With the introduction of its first hairstyling gel, Bumble and bumble is taking a modern and versatile twist on old-fashioned product form with the introduction of two items, Bb. Gel and Gellac. The idea is to use one product or the other, depending on the desired look.
“We were looking to create gels for years but wanted to be sure we came up with the right formula. The problem with gel is that it had a negative connotation from the Eighties since it broke down into a powder and caused flaking,” said Peter Lichtenthal, president of Bumble and bumble. “This gives a wide spectrum of looks, styles and effects that consumers can get from the gel category.”
According to executives, the company took its time working with stylists and chemists to develop a fine sculpting gel that didn’t flake, which was a major issue with previous formulations, going back decades. One product, Gel, was designed without alcohol to provide a flexible strength and add natural shine. It was designed to be brushed out to create a clean look, said Howard McLaren, vice president and senior artistic director for Bumble and bumble. “Gel products never had a sense of softness and elegance, but this allows consumers to think of using the product in a different way,” said McLaren.
Gellac was created as an extreme sculpting gel for a helmetlike hold, often seen in magazine pages. But it also is aimed at consumers looking for a more adventurous and dramatic style.
The company’s editorial team used the products backstage at New York and Paris Fashion Weeks last fall for spring 2009. The gels were featured in several of the looks created by the team at shows such as Ohne Titel, Veronique Branquinho, Chado Ralph Rucci, Tony Cohen, Naeem Khan and Jeremy Laing.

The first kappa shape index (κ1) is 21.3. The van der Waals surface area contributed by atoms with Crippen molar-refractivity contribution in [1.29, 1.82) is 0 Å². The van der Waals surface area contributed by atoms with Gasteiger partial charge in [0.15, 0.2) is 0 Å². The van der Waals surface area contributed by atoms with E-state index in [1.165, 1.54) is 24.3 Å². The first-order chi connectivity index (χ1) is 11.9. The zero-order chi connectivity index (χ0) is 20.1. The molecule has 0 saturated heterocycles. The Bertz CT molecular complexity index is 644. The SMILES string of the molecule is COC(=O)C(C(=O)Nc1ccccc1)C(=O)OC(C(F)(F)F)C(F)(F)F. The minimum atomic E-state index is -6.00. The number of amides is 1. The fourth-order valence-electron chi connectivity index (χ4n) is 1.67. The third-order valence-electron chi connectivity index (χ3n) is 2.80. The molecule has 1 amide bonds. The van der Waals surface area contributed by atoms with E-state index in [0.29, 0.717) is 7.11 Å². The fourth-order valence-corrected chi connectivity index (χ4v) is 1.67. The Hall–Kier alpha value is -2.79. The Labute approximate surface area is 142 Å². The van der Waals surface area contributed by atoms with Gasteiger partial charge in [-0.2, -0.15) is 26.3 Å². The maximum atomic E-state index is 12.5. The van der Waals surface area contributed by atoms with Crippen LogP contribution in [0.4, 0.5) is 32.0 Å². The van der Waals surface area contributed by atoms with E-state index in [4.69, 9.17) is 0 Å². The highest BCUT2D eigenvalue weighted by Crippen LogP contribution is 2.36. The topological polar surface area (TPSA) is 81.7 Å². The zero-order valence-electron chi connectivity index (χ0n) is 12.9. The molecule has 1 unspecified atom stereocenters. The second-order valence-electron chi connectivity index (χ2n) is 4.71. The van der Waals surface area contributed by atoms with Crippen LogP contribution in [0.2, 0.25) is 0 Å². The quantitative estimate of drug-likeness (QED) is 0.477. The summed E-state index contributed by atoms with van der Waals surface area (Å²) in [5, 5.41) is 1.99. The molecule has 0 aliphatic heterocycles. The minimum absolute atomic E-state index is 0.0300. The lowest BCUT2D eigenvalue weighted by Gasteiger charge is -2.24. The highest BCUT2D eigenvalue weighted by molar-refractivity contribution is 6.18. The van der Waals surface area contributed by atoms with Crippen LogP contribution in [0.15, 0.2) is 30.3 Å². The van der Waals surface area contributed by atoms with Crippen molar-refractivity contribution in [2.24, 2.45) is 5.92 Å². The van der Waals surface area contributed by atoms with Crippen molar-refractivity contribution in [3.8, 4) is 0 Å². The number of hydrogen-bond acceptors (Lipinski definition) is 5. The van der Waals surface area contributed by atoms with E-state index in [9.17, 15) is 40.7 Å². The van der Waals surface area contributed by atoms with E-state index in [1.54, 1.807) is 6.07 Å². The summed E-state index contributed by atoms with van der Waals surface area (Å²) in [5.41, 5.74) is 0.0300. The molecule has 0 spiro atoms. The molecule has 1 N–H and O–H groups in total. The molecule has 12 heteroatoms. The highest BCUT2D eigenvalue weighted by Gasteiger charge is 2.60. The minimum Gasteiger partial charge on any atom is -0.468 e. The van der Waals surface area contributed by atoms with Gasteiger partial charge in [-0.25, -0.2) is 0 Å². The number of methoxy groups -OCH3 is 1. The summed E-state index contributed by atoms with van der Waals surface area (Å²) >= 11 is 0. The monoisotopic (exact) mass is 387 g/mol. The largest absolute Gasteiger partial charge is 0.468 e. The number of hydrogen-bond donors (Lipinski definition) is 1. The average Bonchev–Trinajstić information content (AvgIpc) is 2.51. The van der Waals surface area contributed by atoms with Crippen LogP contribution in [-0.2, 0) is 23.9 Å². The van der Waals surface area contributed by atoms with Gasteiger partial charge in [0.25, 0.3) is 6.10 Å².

The products will be launched in March at Bumble and bumble’s 2,500 network salons and at bumbleandbumble.com. Both products will retail for $24, but the sizes will differ. Gel comes in a 5.-oz. tube, while Gellac is in a 4.2-oz. bottle.
With a lacquer-hard and glistening finish, Gellac also was created for those consumers looking for a very strong hold. “This fills a void for consumers and stylists who’ve requested these kinds of products for a long time now, and these products appeal to both men and women,” said McLaren.
Although company executives wouldn’t comment, industry sources estimate that both products will bring in $8 million in first-year retail sales.
To support the launch, the company filmed a futuristic short directed by McLaren, showcasing the different looks created by Gel and Gellac. To add an everyday touch, nonprofessional models were cast for the shoot. They were recruited from MySpace and Facebook. The shoot was held at the Seattle Public Library.
To offer education and guidance for consumers on using the products, Bumble created extensive how-to videos that will be available on the Web site, along with a selection of campaign images to show consumers the diverse range of looks that can be achieved with the products.
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